Frustration has set in for Elias Pettersson and the Vancouver Canucks.
After winning the season opener in Edmonton last week, the Canucks have now lost three games in a row, including a disheartening loss Monday night in Calgary.
After an excellent start to the game, the Canucks went into the first intermission with a 1-0 lead, outshooting the Flames 16-4.
Things fell apart in the second period though. The Canucks fell into penalty trouble and were outshot 20-3. The Flames scored three times in the middle frame, and wound up winning 5-2 — their second straight win over Vancouver.
So what happened?
“That’s an easy answer,” head coach Travis Green told reporters. “Penalties and turnovers. Bad combination.”
No player was harder on himself after the game than Elias Pettersson, Vancouver’s best player, who has had a difficult start to the season. After notching an assist in his first game, Pettersson is now without a point in each of the Canucks’ three losses.
Pettersson took two second-period penalties, and owned up to them after the game.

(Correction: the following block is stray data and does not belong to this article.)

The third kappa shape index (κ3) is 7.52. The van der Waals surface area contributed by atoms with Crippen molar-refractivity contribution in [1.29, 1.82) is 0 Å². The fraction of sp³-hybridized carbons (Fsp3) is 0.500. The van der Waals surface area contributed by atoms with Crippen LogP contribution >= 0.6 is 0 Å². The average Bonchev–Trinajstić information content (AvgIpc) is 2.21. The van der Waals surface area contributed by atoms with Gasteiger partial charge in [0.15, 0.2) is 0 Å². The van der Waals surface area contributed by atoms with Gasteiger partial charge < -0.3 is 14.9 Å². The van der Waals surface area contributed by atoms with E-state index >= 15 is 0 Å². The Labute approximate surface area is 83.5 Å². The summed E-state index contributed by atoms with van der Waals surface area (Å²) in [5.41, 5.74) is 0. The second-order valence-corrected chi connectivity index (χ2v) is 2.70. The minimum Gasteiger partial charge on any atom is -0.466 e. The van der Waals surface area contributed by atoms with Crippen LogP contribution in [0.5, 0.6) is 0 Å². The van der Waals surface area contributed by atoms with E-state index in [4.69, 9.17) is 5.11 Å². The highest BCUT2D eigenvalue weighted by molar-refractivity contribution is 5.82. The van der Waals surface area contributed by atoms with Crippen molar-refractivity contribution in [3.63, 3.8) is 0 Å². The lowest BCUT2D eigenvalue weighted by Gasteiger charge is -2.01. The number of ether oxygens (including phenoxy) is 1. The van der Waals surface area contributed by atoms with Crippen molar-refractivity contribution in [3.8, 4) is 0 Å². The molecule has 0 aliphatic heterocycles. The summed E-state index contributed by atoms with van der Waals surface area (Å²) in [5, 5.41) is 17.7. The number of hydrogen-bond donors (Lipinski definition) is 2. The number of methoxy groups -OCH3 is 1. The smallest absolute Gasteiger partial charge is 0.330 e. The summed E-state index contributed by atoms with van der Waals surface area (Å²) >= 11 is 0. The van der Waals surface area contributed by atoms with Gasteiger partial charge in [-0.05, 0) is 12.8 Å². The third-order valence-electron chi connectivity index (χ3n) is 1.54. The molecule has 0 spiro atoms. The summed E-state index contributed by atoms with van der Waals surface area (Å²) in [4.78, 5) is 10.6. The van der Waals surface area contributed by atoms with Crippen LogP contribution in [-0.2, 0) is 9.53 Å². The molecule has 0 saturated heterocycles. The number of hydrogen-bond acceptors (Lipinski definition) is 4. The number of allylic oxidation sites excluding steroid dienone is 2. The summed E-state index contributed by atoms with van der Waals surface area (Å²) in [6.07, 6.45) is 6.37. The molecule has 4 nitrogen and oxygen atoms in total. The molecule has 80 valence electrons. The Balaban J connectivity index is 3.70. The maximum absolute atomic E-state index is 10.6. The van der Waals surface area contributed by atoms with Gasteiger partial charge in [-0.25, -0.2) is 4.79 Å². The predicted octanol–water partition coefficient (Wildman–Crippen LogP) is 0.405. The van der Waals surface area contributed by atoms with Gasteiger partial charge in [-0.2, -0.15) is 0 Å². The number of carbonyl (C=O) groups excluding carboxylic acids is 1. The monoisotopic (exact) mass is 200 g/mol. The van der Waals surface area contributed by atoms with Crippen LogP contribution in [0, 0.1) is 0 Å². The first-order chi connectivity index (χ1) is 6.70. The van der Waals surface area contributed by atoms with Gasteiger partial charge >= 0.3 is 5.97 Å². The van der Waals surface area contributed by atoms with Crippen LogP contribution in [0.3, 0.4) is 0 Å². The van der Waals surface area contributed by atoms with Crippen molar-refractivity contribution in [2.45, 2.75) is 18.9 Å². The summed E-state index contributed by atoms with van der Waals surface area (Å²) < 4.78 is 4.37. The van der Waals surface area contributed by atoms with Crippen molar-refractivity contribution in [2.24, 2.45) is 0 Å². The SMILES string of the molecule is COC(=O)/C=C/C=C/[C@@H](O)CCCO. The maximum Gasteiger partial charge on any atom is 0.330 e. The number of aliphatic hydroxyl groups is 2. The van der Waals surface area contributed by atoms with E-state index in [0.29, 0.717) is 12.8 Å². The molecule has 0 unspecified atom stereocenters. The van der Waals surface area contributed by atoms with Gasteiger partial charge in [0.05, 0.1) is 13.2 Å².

“It’s very frustrating,” he said. “I took two dumb penalties. Not acceptable. They get momentum, and they’re good on the power play.”
The Flames scored while Pettersson was in the box for his second penalty, which was compounded after Tyler Myers’ roughing penalty to put the Canucks down two men. But the slash to Sean Monahan was undisciplined, as Pettersson was retaliating from a pair of crosschecks he received, 200 feet from his own net.
“I was just disappointed in myself for letting the team down, taking another stupid penalty,” Pettersson said. “And they scored another goal. I was just disappointed in myself for being selfish, letting my frustration take another dumb penalty.
“It’s not going to happen again.”
Pettersson admitted that he’s not playing with much confidence right now, and criticized himself for playing too stationary.
“I need to move my feet. I’m an easy target. I’ve got to be better than that,” he said.
His coach thinks he may be squeezing his stick a bit now.
“He could be now,” said Green. “Probably he’s getting talked to a lot about it from other people and it does play on your mind a little bit. For example, when I come in here I’m asked about it every game, so I’m sure it’s on his mind. He’s a young player still, hasn’t had the start he wants.
“But that’s alright, he’s a great young player, he’ll get through it.”
Pettersson and the Canucks will get a chance to redeem themselves in Wednesday’s home opener, which is the first of three straight games against the Montreal Canadiens at Rogers Arena.